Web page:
During much of the decade of the 1990s my first marriage was slowly dying. I knew my wife wasn’t happy, but I always believed we would get through it. Sometimes she’d try to talk about divorce, but I wouldn’t consider it. When you are rafting down the Colorado River and encounter white water, I’d say, that’s not the time to jump out, or to push your partner out. I was sure there would be calm water ahead.

She didn’t believe that. In may 1998 the perfect storm hit. I had planned a three-day business trip to Houston to coincide with the anniversary of [my brother’s] death. At noon on the day I was to leave, there came a knock on the door. I answered to find an officer of the court, with divorce papers in hand. “Your court appearance is scheduled for the day after tomorrow,” he said.

I was stunned. But I couldn’t see an option for canceling my client engagement. Obviously, I would not be able to represent myself in court. I called an attorney friend and spent the afternoon with him, [arriving] at the client’s conference center well after midnight. The next morning at eight o’clock I opened a three-day seminar. At the end of the three days, I visited my sister-in-law [who had lost her husband]. Instead of comforting her, I collapsed.

The divorce took two years to become final. I was powerless to prevent it. I spun through the grief cycle, I found myself returning again and again to the concepts in Deep Change. I had never experienced this kind of sorrow before. Deep Change became a mirror for me. I was not always comfortable with what I saw. I began to recognize integrity gaps that I had not previously acknowledged.

My teaching became much more personal. In each session, as I challenged participants to confront their integrity gaps, I challenged myself. And, as I acted on these commitments, a new self emerged, a learner who was now a much better guide to others on journeys of discovery and transformation.

In the hero’s journey, the hero sets out on a quest and, before returning to his home community as an “empowered and empowering” leader, must slay the beast. The beast he slays is his old self. That’s what deep change is all about: the renewal and the replenishment of self and enlargement of others.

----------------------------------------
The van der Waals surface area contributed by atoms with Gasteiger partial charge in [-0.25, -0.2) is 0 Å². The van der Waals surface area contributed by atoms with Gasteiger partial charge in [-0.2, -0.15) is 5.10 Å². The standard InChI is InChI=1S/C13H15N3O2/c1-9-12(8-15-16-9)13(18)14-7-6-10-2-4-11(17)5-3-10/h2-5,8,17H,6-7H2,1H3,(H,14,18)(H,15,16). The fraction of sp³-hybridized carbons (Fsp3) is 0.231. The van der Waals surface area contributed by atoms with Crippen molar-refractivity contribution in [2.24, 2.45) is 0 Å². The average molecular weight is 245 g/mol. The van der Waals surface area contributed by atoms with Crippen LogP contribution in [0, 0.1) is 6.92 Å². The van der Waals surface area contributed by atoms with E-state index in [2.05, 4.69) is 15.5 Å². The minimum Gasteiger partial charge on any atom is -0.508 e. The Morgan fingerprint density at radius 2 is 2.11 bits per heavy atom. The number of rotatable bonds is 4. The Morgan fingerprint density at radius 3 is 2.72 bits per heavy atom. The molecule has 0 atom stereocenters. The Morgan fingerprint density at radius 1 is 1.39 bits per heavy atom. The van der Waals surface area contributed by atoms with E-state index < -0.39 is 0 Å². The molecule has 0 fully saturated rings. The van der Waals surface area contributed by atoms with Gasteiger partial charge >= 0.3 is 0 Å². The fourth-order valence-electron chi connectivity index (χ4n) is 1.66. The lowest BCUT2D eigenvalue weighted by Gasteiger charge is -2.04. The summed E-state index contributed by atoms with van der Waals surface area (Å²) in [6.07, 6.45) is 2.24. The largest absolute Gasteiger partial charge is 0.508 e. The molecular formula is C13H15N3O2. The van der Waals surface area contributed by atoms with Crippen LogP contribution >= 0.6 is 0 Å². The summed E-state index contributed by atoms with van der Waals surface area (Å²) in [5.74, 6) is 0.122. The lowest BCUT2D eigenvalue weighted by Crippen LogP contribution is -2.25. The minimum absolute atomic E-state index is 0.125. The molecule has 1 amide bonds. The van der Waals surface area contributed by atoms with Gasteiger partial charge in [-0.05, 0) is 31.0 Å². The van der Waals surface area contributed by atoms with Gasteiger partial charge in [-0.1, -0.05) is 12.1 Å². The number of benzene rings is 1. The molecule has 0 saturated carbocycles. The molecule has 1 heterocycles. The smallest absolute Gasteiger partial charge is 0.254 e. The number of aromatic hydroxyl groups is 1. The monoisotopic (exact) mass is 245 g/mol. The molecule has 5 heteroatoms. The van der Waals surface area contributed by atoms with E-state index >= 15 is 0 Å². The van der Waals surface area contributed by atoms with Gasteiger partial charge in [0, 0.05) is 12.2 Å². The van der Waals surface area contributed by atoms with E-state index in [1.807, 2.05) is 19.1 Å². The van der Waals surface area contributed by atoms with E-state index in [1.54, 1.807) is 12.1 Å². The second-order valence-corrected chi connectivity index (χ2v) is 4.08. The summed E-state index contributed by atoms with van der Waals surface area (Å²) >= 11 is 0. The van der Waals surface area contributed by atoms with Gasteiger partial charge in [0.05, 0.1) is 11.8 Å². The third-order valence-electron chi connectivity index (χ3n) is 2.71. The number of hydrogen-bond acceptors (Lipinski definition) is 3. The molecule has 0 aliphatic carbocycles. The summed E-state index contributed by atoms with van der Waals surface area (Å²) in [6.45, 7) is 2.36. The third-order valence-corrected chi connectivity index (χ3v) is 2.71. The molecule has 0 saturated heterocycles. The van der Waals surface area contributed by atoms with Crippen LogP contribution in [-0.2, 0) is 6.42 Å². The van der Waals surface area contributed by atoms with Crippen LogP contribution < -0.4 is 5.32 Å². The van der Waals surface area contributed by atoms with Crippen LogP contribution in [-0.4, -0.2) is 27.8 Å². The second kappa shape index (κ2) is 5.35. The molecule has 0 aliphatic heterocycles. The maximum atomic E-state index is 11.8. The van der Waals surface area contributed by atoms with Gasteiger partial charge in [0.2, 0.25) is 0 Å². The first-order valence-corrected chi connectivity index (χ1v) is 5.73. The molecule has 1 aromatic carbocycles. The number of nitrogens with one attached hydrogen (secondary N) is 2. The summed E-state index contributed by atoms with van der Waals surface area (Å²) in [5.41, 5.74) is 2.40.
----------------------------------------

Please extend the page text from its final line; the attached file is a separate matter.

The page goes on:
• What does trauma require us to do?
  • Why do we have integrity gaps that we do not recognize?
  • Why do we have to slay the old self?
  • How could we use this passage to create a more positive organization?

A Deeper Place to Stand

The last few blogs have talked of learning in the cauldron of uncertainty. A friend recently sent me the following quote from Parker Palmer: “Great teachers will not just shatter our illusions. They will also bear embodied witness to the knowledge that there is a deeper place to stand when the ground beneath our feet gives way.”


  • Why do great teachers and great leaders shatter our illusions?
  • What is an “embodied witness?”
  • What is the “deeper place to stand?”
  • How could we use this passage to create a more positive organization?

Cauldron Stories

In the last positive passage, I reviewed a story about the courage to learn. In the reflection section, I asked this question: “What can you teach your people about personal cauldrons of transformation?”

For some, the question is incomprehensible. Others understand it but do not know how to answer. Some do. I have a friend named Larry Peters who is a professor at Texas Christian University. He formally teaches his students how to learn from the personal cauldron stories. He shares the following account (in Building the Bridge as You Walk on It; Quinn; p. 221):

My students shared many examples of failed leadership, from those who settle for “peace and pay” to those who tried to “manage” people to a new future. I had my students think about deep change that they experienced in their own lives (or that others close to them experience) and had them share stories with the class.